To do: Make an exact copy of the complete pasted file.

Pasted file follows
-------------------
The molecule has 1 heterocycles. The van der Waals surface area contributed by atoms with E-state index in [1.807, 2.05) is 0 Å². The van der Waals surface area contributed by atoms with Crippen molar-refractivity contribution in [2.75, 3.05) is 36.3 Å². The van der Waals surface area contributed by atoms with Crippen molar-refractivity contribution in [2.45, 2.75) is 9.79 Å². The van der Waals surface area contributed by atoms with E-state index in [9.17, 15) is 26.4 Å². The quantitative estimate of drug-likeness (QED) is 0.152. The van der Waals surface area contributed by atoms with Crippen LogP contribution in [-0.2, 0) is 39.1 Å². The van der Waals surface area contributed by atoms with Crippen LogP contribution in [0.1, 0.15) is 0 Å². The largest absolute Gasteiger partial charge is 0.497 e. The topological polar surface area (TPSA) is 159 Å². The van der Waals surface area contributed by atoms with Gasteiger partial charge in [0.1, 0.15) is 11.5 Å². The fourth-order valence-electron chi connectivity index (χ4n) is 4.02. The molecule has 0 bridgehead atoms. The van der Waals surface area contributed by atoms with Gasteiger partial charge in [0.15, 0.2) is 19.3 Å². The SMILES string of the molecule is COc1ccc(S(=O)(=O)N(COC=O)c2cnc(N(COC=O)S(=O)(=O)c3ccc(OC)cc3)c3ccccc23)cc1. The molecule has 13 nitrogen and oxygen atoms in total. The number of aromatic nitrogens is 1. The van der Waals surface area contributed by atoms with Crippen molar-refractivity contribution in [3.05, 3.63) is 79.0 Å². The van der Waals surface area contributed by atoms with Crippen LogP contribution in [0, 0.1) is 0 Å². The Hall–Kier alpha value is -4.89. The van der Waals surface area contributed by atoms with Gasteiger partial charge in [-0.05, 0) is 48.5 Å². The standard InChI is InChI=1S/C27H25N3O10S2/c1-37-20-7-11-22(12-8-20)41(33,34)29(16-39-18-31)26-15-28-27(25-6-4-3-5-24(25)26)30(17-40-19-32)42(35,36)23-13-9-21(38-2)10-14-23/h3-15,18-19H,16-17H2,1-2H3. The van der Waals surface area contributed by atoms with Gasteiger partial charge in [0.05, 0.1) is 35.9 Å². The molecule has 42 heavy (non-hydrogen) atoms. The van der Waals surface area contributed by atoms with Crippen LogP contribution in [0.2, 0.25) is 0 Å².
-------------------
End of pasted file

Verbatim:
The molecule has 1 heterocycles. The van der Waals surface area contributed by atoms with E-state index in [1.807, 2.05) is 0 Å². The van der Waals surface area contributed by atoms with Crippen molar-refractivity contribution in [2.75, 3.05) is 36.3 Å². The van der Waals surface area contributed by atoms with Crippen molar-refractivity contribution in [2.45, 2.75) is 9.79 Å². The van der Waals surface area contributed by atoms with E-state index in [9.17, 15) is 26.4 Å². The quantitative estimate of drug-likeness (QED) is 0.152. The van der Waals surface area contributed by atoms with Crippen LogP contribution in [-0.2, 0) is 39.1 Å². The van der Waals surface area contributed by atoms with Crippen LogP contribution in [0.1, 0.15) is 0 Å². The largest absolute Gasteiger partial charge is 0.497 e. The topological polar surface area (TPSA) is 159 Å². The van der Waals surface area contributed by atoms with Gasteiger partial charge in [0.1, 0.15) is 11.5 Å². The fourth-order valence-electron chi connectivity index (χ4n) is 4.02. The molecule has 0 bridgehead atoms. The van der Waals surface area contributed by atoms with Gasteiger partial charge in [0.15, 0.2) is 19.3 Å². The SMILES string of the molecule is COc1ccc(S(=O)(=O)N(COC=O)c2cnc(N(COC=O)S(=O)(=O)c3ccc(OC)cc3)c3ccccc23)cc1. The molecule has 13 nitrogen and oxygen atoms in total. The number of aromatic nitrogens is 1. The van der Waals surface area contributed by atoms with Crippen molar-refractivity contribution in [3.05, 3.63) is 79.0 Å². The van der Waals surface area contributed by atoms with Crippen LogP contribution in [0, 0.1) is 0 Å². The Hall–Kier alpha value is -4.89. The van der Waals surface area contributed by atoms with Gasteiger partial charge in [-0.05, 0) is 48.5 Å². The standard InChI is InChI=1S/C27H25N3O10S2/c1-37-20-7-11-22(12-8-20)41(33,34)29(16-39-18-31)26-15-28-27(25-6-4-3-5-24(25)26)30(17-40-19-32)42(35,36)23-13-9-21(38-2)10-14-23/h3-15,18-19H,16-17H2,1-2H3. The van der Waals surface area contributed by atoms with Gasteiger partial charge in [0.05, 0.1) is 35.9 Å². The molecule has 42 heavy (non-hydrogen) atoms. The van der Waals surface area contributed by atoms with Crippen LogP contribution in [0.2, 0.25) is 0 Å².